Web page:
At first RO guided the students through the peculiarities of Sæverud's style. Gradually and especially during the second year, the students adopted a more active role, coming up with suggestions and solutions of their own. The most remarkable moment in the process occurred during the first reading rehearsal of the second quartet after summer break. Naturally not all the notes were in place, but the Sæverud style had been assimilated. It was a turning point.
Had the work with the students provided RO with plenty of material to discuss the horrors and tribulations of working on very difficult music with a group of inexperienced players, it might have made interesting documentation here. Happily (or regrettably?) this was not the case. Although the Grieg Academy string students selected for the project lacked earlier experience with Sæverud's music, they more than compensated for this with skills and accomplishments of their own. Despite technical and interpretational difficulties with Sæverud’s string quartets, the students showed an admirable openness, respect, and team spirit during the entire working process.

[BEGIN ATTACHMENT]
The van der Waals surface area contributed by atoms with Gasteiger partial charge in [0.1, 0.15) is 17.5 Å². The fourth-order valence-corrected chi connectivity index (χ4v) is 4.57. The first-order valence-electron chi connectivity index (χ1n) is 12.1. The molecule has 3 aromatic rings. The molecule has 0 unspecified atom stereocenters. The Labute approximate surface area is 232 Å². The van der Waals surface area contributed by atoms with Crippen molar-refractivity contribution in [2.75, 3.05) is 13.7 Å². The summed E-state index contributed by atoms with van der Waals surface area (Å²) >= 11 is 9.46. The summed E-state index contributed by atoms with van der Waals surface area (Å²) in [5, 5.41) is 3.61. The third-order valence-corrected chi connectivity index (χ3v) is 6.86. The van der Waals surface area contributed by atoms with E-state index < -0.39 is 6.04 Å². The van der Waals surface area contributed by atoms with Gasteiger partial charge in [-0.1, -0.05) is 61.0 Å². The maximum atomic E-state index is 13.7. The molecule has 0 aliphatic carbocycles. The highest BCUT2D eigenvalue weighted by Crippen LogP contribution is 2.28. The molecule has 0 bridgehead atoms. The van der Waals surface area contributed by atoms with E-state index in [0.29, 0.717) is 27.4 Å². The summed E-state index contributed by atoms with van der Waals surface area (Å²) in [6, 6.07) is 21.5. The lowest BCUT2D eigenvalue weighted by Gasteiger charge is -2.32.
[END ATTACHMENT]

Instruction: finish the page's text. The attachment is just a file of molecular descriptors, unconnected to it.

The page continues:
Here are some examples of passages which the players found particularly demanding:
- See illustration 1: “String Quartet No. 2”, 1st movement, rehearsal No. 6, cello -
See illustration 2: “String Quartet No. 2”, 1st movement, 5 measures after rehearsal No. 20, viola -
See illustration 3: “String Quartet No. 2”, 2nd movement, 7 mm. before reh. No. 6, violins in unison –
See illustration 4: “String Quartet No. 2”, 3rd movement, reh. No. 12, 1st violin -
See illustration 5: “String Quartet No. 2”, 4th movement, 3 mm. before reh. No. 1, 1st violin –
See illustration 6: “String Quartet No. 3”, 1st movement, reh. No. 15 (cello) –
In order to understand the experiences of the younger players in the group, please read the master project paper written in spring 2019 by violinist Vladimira Ščigulinská and cellist Carmen Bóveda, “String Quartet No. 2” Op. 52 by Harald Sæverud.
See link: PAPER Carmen and Vladimira’s paper
Reflections on relevant sources on the composer and his music